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An Overview of The Famous Washington Monument

The Washington Monument, one of the most iconic attractions on the National Mall in Washington D.C.

Dominating the skyline of Washington, DC the Washington Monument stands at 555 feet tall. It can be seen from miles around. Today many visitors wonder how it came to be and often describe it as “a pencil.”

But that’s not how it started out. Originally the Washington Memorial was planned to be a simple statue of George Washington on horseback! Then things changed on the ground, literally – the actual land around the hill where the Monument stands today was expanded by reclaiming swampland behind the White House- adding more acres to the National Mall.

Then Congress voted to change to a new, much larger, more powerful design by architect Robert Mills that we see today. Mill’s elegant obelisk- inspired by Egyptian, Greek and Roman obelisks was begun in 1848.

In the mid 1850’s funding for the Washington Monument ran out at the same time the American Civil War was brewing. Congress was deeply distracted by the impending War Between the States and the Washington Monument project was halted for almost 20 years. It was this long pause in construction at the 152-foot level that caused the color shift in the stone we can see today on the Washington Monument about one third of the way up. After 20 years of waiting for new funding, it was impossible to match the original stones!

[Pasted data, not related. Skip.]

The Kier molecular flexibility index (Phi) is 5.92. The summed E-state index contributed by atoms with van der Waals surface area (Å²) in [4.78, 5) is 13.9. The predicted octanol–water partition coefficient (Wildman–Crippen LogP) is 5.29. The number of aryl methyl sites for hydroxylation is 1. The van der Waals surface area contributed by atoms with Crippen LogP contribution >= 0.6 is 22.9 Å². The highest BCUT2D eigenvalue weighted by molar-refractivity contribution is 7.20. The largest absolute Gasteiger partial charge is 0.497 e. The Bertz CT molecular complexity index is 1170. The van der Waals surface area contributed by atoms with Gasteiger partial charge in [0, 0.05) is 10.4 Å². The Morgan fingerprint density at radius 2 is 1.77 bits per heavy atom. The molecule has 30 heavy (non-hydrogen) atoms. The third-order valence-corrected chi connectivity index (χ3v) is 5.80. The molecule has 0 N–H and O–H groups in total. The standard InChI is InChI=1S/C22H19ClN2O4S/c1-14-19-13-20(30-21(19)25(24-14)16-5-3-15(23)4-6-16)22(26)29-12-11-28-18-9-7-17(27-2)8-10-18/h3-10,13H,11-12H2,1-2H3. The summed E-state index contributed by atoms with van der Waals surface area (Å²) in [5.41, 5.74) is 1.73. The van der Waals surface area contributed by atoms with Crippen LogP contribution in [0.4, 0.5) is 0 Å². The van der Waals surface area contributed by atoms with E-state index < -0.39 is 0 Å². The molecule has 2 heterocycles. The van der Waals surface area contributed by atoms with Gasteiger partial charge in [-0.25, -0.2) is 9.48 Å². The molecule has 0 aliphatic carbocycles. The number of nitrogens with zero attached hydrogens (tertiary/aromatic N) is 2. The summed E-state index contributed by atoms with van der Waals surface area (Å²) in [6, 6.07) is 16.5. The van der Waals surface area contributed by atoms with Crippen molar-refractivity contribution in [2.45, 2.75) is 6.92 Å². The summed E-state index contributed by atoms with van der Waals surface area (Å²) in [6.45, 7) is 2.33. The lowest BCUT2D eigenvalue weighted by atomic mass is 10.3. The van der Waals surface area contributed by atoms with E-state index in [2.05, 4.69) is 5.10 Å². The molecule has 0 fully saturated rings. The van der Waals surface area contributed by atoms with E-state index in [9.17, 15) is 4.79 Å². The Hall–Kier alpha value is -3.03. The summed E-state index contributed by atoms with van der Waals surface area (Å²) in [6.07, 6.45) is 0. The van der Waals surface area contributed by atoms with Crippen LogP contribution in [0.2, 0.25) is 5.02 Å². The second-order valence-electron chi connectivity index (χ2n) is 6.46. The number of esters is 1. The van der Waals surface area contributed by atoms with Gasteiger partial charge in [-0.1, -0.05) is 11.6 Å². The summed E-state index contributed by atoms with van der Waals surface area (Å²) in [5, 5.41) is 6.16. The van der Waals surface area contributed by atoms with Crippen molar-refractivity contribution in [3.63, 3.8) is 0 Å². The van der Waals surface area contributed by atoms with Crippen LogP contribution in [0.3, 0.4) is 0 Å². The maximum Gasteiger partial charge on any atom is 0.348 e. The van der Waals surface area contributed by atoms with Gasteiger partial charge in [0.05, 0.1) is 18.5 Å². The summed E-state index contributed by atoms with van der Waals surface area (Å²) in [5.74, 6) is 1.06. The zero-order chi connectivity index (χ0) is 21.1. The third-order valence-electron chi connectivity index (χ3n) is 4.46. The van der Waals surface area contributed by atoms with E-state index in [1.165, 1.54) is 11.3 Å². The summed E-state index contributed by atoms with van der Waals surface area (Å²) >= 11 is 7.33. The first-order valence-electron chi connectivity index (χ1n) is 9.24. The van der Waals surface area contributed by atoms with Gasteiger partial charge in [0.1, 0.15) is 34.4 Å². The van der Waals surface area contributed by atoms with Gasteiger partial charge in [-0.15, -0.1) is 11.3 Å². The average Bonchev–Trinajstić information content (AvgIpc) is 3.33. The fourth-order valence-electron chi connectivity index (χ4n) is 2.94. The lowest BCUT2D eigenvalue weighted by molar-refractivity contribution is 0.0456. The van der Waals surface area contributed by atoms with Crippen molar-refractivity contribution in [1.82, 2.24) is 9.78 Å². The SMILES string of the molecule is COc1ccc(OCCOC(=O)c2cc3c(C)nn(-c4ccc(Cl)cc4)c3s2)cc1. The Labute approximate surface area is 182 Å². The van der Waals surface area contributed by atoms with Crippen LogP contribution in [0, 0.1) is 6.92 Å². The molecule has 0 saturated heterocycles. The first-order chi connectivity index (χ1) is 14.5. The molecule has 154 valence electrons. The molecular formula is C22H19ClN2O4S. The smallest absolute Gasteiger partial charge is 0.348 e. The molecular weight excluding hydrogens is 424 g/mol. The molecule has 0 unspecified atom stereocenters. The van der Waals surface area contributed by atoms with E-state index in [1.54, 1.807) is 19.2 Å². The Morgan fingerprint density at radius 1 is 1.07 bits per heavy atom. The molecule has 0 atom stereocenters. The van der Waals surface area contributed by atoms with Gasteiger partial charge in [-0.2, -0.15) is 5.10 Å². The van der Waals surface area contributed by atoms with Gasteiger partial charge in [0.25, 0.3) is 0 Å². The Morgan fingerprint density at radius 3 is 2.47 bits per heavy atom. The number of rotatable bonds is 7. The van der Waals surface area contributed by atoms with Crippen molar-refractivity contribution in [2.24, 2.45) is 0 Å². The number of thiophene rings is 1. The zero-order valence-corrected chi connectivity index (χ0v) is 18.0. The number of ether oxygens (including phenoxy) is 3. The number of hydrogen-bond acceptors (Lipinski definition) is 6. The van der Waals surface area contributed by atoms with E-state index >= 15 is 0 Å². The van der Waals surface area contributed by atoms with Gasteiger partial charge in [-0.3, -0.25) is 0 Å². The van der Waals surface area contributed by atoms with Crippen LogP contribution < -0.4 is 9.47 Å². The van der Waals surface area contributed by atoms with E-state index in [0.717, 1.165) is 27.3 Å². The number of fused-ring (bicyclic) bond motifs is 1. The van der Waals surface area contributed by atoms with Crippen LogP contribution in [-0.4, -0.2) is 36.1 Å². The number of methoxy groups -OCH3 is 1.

Eventually, the Washington Monument was open for tours in 1884- complete with an Otis elevator – and for over one hundred years visitors either climbed the steps or rode the elevator for 12 minutes to the Observation Tower.

Then In 2011 more drama! A 5.8 earthquake centered in nearby Virginia caused colossal damage to the stone of the Washington Monument and its elevator. The earthquake led to the closure of the Monument for 3 years for basic repairs to the stonework. Then it re-opened only to be closed again for an additional 3-years when the elevator could no longer be repaired.

But by 2019 the Washington Monument was completely reopened –after a state-of-the-art elevator was installed. Free tickets (with small booking fee) are released daily for tours that include a 2-minute ride up to Observation Platform. The view from the Observation Platform is stunning, showcasing the entire National Mall and much of the District of Columbia below in all directions.

Because Washington Monument is high on a manmade hill, our tours generally do not stop at the base of the hill due to lack of a drop-off zone. However, The Monument will be all around you - our tours showcase the monument from all sides. At many of our stops you will easily be able to capture the Washington Monument from different angles and perspectives- it is extremely photogenic!!!


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